WASHINGTON (AP) — The White House on Thursday announced a proposal that President Barack Obama said would make community college "free for everybody who is willing to work for it." But administration officials provided no details about the program's costs or where the money would come to pay for it.
Obama planned to formally announce the plan Friday at Pellissippi State Community College in Knoxville, Tennessee. He gave a preview in a videotaped message shot aboard Air Force One and posted on Facebook.
"It's not just for kids," Obama said. "We also have to make sure that everybody has the opportunity to constantly train themselves for better jobs, better wages, better benefits."
Obama provided few specifics, and White House and Education Department officials on a conference call with reporters Thursday evening said the funding details would come out later with the president's budget.
The White House did say that if all states participated, that nine million students could benefit — saving on average $3,800 in tuition per year for a full-time student. That means the program could cost in the billions of dollars. In a Republican-led Congress, the proposal likely faces a tough legislative fight to be passed.
"With no details or information on the cost, this seems more like a talking point than a plan," said Cory Fritz, press secretary for House Speaker John Boehner, R-Ohio.
Under the proposal, participating students would be expected to maintain a modest grade point average and participating schools would have to meet certain academic requirements. States would opt in to the program and put up a fraction of the funding.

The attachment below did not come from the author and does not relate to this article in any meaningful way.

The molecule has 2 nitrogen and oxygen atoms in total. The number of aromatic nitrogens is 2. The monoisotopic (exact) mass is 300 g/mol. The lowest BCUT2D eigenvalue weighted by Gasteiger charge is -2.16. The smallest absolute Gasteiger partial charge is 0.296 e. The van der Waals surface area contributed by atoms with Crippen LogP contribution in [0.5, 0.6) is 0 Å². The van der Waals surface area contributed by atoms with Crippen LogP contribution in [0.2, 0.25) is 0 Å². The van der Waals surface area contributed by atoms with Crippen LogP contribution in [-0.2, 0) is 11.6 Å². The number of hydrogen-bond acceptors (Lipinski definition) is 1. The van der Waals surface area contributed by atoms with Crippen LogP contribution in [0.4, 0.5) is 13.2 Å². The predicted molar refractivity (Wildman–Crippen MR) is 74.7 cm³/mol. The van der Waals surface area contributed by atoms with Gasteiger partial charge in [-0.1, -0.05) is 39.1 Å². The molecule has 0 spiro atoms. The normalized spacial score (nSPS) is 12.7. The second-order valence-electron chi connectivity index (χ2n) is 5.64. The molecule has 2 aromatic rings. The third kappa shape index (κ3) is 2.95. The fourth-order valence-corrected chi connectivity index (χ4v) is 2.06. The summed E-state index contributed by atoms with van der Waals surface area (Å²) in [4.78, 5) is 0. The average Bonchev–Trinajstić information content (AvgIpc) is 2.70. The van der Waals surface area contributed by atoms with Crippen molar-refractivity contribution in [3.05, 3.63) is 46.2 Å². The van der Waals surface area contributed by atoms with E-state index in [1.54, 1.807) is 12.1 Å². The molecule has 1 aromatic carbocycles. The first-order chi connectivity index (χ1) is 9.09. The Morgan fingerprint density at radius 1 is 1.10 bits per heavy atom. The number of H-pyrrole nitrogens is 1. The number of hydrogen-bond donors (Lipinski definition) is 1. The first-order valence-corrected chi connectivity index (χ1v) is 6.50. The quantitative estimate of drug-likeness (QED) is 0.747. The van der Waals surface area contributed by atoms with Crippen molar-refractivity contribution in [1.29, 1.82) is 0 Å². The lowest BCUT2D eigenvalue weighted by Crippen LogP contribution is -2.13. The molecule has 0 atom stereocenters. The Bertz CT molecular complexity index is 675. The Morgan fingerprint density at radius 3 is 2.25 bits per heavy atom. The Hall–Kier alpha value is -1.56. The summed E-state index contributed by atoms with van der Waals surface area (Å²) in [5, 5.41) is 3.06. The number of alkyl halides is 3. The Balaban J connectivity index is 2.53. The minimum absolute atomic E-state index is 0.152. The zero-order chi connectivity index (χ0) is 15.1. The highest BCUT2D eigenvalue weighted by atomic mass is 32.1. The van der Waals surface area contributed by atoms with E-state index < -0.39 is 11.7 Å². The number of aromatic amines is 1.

"Put simply, what I'd like to do is to see the first two years of community college free for everybody who is willing to work for it," the president said.
David Baime, vice president for government relations at the American Association of Community Colleges, called the plan an "extraordinary" investment. He said the essence of the proposal is to reduce the cost of attending community college and "that is a concept that we heartily endorse."
Last year, Tennessee Gov. Bill Haslam signed into law a scholarship program using lottery funding that provides free community and technical college tuition for two years to the state's high school graduates.
The scholarship program faced opposition in Tennessee from some of the state's private colleges and legislators concerned that the program could potentially divert students and scholarship dollars from four-year schools. Haslam has said the program will increase the pool of students going to college.
The White House said its proposal was inspired by the Tennessee plan and another similar program in Chicago.
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